The launch of Clubcard in Thailand in August this year extends Tesco’s loyalty cards operation further across the globe, and belatedly brings Thailand’s biggest retailer into a loyalty card market which already contains offers from Carrefour, Tops and Big C. It will clearly be big: in its first three weeks Clubcard gained more members (two million) than competitor Carrefour’s I-Wish card has accumulated since its launch in 2007. The recent launch in Malaysia has resulted in 70% of scanned transactions being covered by Clubcard.
The benefits to Tesco are clear. Their dominance of the UK market has been underpinned by Clubcard, and whilst their latest campaign to double points has yet to prove effective (Tesco growth in the period still lags Asda*, a competitor which does not use a loyalty card), there is a consensus amongst industry observers that it has historically been a critical part of their marketing mix. The benefits to manufacturers are less clear; and one suspects criticism of one’s biggest customer would naturally be muted. So what are the implications for Tesco’s suppliers and how should they respond to Clubcard?
Clubcard is a loyalty card, and is designed to encourage shoppers to use a particular chain more. In its simplest incarnation a loyalty card gives rewards, usually in the form of discounts against future purchases, based on how much is spent. Because Clubcard registers who did the shopping, it is possible for Tesco (through their partners Dunnhumby, majority-owned by Tesco), to analyze who buys what, which should enable activities such as promotions to be better targeted. So, for example, a coffee supplier could target their next promotion only at shoppers who bought the competitor product. The targeting of promotions offers a theoretical improvement in effectiveness, but the real boon is the potential to effectively evaluate activities – knowing which shoppers bought adds useful data to a promotion evaluation which is currently limited to whether sales went up or not.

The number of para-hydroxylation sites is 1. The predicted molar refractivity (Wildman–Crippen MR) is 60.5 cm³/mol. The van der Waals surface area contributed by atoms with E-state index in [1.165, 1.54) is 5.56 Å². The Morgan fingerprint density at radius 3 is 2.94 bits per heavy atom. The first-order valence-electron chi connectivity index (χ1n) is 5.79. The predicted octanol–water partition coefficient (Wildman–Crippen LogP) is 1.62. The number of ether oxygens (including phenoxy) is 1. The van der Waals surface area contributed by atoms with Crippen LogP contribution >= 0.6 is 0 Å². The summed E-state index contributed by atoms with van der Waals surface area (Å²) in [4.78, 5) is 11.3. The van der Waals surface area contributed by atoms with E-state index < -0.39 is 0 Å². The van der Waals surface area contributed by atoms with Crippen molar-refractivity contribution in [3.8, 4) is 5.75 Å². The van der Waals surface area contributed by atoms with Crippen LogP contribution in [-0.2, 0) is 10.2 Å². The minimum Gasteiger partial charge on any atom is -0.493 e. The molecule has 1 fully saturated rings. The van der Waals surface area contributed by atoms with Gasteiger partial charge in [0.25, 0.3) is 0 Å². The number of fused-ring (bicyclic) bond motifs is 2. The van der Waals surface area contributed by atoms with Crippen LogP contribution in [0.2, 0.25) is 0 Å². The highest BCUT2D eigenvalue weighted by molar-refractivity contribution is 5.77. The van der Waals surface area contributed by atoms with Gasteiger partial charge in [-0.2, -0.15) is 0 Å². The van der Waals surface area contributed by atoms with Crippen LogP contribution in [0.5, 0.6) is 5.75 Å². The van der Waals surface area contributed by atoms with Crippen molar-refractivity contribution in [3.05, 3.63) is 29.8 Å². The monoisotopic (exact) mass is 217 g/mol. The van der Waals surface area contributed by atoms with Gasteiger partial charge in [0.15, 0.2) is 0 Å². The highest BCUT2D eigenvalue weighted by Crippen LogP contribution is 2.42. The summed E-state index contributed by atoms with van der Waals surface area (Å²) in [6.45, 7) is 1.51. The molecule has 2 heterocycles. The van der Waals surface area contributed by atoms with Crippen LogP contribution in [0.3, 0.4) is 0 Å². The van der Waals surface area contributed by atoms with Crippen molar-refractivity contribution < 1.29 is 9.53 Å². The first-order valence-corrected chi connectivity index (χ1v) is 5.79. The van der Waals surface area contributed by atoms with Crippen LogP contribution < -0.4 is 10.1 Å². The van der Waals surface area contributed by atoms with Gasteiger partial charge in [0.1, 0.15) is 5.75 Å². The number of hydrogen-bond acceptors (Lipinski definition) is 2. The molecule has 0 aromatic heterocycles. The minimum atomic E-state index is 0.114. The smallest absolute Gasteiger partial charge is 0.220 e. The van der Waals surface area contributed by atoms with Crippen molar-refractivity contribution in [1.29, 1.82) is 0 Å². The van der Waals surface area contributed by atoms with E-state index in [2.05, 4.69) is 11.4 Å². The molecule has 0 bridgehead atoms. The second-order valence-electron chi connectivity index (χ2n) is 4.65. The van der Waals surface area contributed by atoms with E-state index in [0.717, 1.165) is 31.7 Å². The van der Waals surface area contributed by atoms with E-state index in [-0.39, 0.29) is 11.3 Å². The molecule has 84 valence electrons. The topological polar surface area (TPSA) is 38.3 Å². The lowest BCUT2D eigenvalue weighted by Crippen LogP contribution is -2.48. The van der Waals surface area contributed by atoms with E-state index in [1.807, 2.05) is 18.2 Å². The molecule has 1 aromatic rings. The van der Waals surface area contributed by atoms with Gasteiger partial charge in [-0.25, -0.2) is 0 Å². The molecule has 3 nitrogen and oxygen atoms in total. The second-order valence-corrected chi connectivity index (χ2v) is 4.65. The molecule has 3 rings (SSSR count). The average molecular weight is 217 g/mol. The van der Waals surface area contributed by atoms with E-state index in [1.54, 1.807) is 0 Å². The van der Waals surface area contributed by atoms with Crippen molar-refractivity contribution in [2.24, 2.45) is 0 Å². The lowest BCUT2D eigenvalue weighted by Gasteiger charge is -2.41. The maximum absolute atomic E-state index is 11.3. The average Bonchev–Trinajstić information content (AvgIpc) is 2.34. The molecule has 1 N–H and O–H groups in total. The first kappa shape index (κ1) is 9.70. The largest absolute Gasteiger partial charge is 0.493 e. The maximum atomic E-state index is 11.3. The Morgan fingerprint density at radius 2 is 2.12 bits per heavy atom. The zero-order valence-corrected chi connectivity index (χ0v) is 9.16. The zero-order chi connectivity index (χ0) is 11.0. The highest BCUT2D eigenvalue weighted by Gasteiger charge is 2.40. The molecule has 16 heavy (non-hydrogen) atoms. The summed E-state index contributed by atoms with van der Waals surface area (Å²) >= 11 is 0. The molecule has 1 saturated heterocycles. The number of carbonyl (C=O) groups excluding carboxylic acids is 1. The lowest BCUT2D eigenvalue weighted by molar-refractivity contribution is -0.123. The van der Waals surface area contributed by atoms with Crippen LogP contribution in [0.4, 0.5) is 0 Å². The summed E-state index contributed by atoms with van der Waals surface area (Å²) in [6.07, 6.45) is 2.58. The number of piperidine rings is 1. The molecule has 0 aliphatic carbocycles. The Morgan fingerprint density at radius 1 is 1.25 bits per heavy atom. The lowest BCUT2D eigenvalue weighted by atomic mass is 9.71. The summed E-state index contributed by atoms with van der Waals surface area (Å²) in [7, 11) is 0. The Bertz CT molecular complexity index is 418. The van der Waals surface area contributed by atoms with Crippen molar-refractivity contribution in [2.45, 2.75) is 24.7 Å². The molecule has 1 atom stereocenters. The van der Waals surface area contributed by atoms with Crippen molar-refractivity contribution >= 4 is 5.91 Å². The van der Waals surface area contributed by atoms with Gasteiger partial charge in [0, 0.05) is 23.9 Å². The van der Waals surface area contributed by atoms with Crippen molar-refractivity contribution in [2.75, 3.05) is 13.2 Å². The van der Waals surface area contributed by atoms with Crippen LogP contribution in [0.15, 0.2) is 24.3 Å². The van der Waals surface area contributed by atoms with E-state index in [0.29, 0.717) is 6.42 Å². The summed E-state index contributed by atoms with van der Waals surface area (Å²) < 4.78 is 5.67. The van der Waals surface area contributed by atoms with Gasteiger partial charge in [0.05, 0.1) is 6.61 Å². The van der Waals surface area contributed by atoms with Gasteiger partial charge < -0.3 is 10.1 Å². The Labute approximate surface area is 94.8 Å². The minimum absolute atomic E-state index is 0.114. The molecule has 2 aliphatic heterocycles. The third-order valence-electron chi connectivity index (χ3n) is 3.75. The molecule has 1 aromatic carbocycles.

Clubcard promises suppliers much: Insight into shoppers, more efficient promotions, and unprecedented access to new in-store media opportunities. Suppliers will need to evaluate the potential benefits of the Clubcard offer against the inevitable associated costs. Yet it clearly has limitations: Clubcard in Thailand has two million card holders, yet with Tesco enjoying 25% of the Thai retail market, their total number of shoppers must be significantly higher than this. So how skewed is the sample, how representative, and what is missing?
More importantly manufacturers need to question how important Tesco will be to future strategies.
Any retail investment decision should not be made without firstly understanding which shoppers, in which channels driving brand consumption; and what will influence their behavior in-store.
Regardless, we believe that Clubcard will have three significant impacts on suppliers, namely;
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